Synchronized telescopes put limits on mystery bursts | 11/11/2018 | EarthSky

Tile 107 – nicknamed the Outlier – is part of the Murchison Widefield Array (MWA), a radiotelescope located in an extremely sparsely populated, flat, semi-arid terrain in Western Australia. The MWA, and another telescope nearby, were used to study fast radio bursts. Image via Pete Wheeler/ICRAR.

Here’s a cool story we nearly missed. The International Centre for Radio Astronomy Research (ICRAR) described on October 29, 2018, the way in which two Australian radiotelescopes were synchronized, in order to study the mysterious fast radio bursts. These millisecond-scale bursts have perplexed astronomers ever since the first burst was discovered in 2007. They’re exceptionally bright, and they’re known to come from deep space. Dozens of them have now been found, but no one knows what causes them. The two telescopes – located side-by-side in the desert of Western Australia’s remote Murchison region – have now shed some light on the mystery, in a new paper published in the peer-reviewed Astrophysical Journal Letters.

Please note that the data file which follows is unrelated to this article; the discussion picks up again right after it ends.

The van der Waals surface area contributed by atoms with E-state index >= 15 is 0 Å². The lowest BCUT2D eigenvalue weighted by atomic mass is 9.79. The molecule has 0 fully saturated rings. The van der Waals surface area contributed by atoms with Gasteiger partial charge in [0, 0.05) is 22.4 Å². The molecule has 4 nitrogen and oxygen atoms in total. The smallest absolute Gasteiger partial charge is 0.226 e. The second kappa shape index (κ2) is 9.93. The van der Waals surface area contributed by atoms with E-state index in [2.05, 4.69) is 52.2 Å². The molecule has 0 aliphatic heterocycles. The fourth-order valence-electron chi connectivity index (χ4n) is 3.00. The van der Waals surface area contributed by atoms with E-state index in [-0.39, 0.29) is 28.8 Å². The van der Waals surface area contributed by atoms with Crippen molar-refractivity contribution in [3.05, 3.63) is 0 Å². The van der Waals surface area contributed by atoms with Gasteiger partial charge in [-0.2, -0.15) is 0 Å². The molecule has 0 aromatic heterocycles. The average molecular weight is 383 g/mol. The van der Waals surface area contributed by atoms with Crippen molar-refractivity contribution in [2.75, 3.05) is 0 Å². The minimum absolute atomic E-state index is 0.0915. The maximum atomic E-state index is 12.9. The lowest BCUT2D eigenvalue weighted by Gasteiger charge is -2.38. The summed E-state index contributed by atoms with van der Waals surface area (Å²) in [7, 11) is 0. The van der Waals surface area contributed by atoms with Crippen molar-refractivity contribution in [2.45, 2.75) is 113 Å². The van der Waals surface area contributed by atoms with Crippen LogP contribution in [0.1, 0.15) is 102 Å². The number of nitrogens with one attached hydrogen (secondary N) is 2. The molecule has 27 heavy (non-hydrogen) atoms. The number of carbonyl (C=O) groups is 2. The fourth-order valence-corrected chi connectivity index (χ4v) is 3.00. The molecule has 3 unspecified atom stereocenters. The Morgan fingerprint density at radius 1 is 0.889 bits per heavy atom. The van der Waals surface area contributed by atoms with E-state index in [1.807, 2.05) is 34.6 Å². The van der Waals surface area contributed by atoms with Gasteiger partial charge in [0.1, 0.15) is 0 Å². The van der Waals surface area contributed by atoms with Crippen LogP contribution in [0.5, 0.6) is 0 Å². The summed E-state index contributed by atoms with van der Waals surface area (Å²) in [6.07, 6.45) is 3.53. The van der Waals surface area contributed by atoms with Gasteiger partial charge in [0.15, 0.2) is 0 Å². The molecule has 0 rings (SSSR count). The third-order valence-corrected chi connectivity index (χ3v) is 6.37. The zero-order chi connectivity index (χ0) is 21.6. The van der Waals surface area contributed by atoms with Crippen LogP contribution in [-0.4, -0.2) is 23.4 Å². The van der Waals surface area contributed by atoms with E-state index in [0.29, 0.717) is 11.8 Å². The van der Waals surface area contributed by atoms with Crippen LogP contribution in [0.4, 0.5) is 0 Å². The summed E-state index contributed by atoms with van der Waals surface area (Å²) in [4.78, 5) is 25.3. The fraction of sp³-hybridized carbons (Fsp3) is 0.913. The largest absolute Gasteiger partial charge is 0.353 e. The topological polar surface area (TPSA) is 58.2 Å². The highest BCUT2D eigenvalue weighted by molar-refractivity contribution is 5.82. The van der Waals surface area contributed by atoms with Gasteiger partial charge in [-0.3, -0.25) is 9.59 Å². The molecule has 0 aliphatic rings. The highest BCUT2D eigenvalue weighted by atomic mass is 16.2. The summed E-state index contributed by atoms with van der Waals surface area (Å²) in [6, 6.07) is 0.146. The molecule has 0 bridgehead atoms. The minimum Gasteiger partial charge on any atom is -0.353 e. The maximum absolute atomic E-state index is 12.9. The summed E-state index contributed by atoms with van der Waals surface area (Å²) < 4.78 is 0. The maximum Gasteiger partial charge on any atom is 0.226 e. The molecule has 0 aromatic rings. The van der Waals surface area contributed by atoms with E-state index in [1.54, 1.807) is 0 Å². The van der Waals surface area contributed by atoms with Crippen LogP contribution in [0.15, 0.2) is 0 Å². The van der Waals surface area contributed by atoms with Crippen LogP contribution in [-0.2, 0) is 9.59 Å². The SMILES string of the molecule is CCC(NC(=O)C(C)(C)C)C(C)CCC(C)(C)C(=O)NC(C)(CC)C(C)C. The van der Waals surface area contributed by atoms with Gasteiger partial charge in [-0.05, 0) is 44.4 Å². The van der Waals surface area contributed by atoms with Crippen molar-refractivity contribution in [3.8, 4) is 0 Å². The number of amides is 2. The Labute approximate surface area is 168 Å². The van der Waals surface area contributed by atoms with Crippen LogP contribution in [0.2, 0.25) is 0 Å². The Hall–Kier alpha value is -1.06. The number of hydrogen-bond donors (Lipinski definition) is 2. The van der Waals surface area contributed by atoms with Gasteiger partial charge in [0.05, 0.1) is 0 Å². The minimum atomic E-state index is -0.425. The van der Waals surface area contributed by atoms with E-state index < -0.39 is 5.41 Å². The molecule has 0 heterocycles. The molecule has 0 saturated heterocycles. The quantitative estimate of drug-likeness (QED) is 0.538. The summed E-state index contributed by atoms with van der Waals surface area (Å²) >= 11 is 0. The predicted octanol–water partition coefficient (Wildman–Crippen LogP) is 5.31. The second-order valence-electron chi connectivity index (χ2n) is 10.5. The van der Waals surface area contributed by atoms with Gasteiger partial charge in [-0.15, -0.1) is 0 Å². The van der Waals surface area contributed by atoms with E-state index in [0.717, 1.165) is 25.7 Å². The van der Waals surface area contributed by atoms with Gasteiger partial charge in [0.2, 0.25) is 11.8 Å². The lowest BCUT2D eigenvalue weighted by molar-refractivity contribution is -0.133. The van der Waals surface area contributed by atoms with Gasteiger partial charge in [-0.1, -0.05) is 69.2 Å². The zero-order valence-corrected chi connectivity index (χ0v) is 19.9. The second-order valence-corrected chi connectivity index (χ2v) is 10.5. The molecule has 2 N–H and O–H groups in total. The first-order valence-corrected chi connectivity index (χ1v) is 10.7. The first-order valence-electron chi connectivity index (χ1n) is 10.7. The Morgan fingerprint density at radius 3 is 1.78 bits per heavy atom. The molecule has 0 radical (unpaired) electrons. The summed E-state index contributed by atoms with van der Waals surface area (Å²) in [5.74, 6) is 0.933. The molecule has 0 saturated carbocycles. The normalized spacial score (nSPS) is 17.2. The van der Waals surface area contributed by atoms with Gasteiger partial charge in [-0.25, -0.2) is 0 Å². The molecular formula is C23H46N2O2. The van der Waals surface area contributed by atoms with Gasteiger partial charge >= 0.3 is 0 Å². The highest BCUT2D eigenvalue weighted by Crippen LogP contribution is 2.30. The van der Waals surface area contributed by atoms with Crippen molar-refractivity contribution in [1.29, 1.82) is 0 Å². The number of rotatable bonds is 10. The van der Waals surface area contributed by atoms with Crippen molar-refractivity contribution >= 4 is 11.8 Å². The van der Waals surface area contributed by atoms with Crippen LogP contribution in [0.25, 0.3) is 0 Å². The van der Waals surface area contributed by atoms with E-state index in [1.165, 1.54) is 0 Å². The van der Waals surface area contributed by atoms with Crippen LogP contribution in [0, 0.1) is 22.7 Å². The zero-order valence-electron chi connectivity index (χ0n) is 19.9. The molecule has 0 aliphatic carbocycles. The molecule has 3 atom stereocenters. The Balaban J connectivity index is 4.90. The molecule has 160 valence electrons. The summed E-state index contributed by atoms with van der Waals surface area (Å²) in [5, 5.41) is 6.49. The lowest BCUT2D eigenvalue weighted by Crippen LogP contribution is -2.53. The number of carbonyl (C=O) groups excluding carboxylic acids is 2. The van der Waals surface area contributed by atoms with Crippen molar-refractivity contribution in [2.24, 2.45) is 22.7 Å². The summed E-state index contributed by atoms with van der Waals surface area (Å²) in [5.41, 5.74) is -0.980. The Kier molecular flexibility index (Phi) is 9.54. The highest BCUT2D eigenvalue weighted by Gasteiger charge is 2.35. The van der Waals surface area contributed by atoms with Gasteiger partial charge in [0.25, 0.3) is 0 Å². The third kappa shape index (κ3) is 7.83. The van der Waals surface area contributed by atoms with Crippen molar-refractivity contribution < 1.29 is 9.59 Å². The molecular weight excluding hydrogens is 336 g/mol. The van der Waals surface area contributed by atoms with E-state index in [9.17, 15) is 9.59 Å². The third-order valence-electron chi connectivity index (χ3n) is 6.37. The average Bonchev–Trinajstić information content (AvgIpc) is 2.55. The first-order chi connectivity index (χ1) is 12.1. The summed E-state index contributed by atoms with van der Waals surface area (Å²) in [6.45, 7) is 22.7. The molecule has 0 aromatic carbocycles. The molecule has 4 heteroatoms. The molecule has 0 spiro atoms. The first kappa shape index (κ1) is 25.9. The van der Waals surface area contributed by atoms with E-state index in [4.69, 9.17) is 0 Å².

Telescopes - Murchison - Widefield - Array - MWA

The telescopes are the Murchison Widefield Array (MWA) and the Australian Square Kilometre Array Pathfinder (ASKAP), and they were synchronized to observe the same patch of sky, searching that area for fast radio bursts.

And indeed, in the published research, astronomers described how ASKAP did detect several extremely bright fast radio bursts, while the MWA – which scans the sky at lower radio frequencies – did not see anything, even though it was pointed at the same area of sky at the same time.

Artist - Concept - Telescope - ASKAP - Radiotelescope

Artist’s concept of the second synchronized telescope, called the ASKAP radiotelescope, detecting a fast radio burst. Scientists don’t know what causes FRBs, but it must involve incredible energy — equivalent to the amount released by the sun in 80 years. Image via OzGrav, Swinburne University of Technology/ICRAR.

Lead author of the new work is Marcin Sokolowski of Curtin University. He said the...
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